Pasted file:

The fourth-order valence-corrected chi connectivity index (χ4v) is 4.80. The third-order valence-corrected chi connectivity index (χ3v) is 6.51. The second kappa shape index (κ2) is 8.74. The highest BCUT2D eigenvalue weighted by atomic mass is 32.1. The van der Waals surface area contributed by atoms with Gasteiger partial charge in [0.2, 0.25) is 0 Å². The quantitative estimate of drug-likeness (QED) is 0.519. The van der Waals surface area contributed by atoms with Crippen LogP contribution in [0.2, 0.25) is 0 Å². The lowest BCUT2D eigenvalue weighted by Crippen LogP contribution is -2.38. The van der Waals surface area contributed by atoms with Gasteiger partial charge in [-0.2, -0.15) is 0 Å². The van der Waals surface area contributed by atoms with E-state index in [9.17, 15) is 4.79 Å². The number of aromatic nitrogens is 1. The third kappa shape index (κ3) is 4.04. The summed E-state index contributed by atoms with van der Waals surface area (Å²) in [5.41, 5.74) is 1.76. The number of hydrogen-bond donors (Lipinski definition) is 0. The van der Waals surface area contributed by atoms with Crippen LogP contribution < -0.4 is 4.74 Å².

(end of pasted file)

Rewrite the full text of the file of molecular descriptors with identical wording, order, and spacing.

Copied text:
The fourth-order valence-corrected chi connectivity index (χ4v) is 4.80. The third-order valence-corrected chi connectivity index (χ3v) is 6.51. The second kappa shape index (κ2) is 8.74. The highest BCUT2D eigenvalue weighted by atomic mass is 32.1. The van der Waals surface area contributed by atoms with Gasteiger partial charge in [0.2, 0.25) is 0 Å². The quantitative estimate of drug-likeness (QED) is 0.519. The van der Waals surface area contributed by atoms with Crippen LogP contribution in [0.2, 0.25) is 0 Å². The lowest BCUT2D eigenvalue weighted by Crippen LogP contribution is -2.38. The van der Waals surface area contributed by atoms with Gasteiger partial charge in [-0.2, -0.15) is 0 Å². The van der Waals surface area contributed by atoms with E-state index in [9.17, 15) is 4.79 Å². The number of aromatic nitrogens is 1. The third kappa shape index (κ3) is 4.04. The summed E-state index contributed by atoms with van der Waals surface area (Å²) in [5.41, 5.74) is 1.76. The number of hydrogen-bond donors (Lipinski definition) is 0. The van der Waals surface area contributed by atoms with Crippen LogP contribution < -0.4 is 4.74 Å².